After Narendra Modi's demonetisation move, banks disburse Rs 30k cr cash so far

14th Nov 2016
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Following the demonetisation of Rs 1000 and Rs 500 notes announced by Prime Minister Narendra Modi on November 8, 2016, banks have disbursed nearly Rs 30,000 crore cash in bills of lower denominations and the newly-introduced Rs 2,000 currency over the past three days, the apex body for lenders said on November 13.

queue-outside-bank
Long queues like this outside banks and ATMs have been greeting people all over the country.

The government’s demonetisation move in a step to curb black money. Following the move, banks were closed on November 9 to stock lower value notes and exchange the defunct ones.

"In the last three days of working, nearly Rs 30,000 crore cash has been disbursed in currency notes of lower denominations and newly introduced Rs 2,000 notes. The ATMs are being recalibrated to handle new Rs 500 and Rs 2,000 notes," Indian Banks' Association (IBA) said in a statement.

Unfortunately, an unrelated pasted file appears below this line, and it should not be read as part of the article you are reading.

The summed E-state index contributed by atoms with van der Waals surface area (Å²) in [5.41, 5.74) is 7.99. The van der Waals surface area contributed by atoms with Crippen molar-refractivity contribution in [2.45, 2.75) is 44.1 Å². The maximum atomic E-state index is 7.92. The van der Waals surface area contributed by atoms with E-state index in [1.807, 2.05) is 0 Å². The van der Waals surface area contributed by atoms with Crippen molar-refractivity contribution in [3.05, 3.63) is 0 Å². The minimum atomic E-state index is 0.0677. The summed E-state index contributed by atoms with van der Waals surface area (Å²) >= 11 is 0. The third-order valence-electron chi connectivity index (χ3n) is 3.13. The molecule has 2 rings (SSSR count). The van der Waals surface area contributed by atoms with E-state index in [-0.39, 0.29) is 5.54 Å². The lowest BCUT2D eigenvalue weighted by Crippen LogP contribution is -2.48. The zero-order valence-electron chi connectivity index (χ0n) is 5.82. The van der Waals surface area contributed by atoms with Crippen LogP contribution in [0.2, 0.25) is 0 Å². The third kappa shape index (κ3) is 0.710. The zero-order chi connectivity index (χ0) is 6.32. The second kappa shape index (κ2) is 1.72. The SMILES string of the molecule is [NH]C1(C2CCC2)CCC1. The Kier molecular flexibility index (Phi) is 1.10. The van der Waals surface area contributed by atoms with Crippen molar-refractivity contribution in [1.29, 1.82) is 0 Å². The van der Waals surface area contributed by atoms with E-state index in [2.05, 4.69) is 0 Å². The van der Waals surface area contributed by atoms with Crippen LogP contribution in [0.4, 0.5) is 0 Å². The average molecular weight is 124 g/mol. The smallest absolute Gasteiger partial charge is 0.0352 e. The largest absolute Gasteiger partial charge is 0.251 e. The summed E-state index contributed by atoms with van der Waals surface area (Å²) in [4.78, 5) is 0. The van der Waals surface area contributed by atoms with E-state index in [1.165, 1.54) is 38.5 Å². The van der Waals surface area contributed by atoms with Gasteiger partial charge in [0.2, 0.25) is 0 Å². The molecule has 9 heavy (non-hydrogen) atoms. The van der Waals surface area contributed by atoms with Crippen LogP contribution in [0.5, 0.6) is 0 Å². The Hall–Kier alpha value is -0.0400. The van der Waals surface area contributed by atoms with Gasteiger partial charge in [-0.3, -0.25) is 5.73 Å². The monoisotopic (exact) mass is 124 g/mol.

Since November 10, customers have been allowed to exchange up to Rs 4,000 in cash at any bank branch with valid identity proof. They can also withdraw cash against withdrawal slip or cheque, subject to ceiling of Rs 10,000 a day, within an overall limit of Rs 20,000 in a week (including withdrawals from ATMs) up to November 24, after which these limits shall be reviewed.

IBA said the banks are making all-out efforts to ensure currency requirements of customers are met within the limits prescribed by the Reserve Bank of India.


Also readHow Modi’s ban on Rs 500 & Rs 1000 notes curbs black money hidden in real estate


It, however, appealed to the public to use alternative modes of payments like debit and credit cards.

"In addition, payments could be made through electronic channels like RTGS (real-time gross settlement systems), NEFT (national electronic funds transfer), IMPS (immediate payment service), net banking, and UPI (unified payments interface). Electronic wallets provided by banks may also be used extensively for making payments," it suggested.

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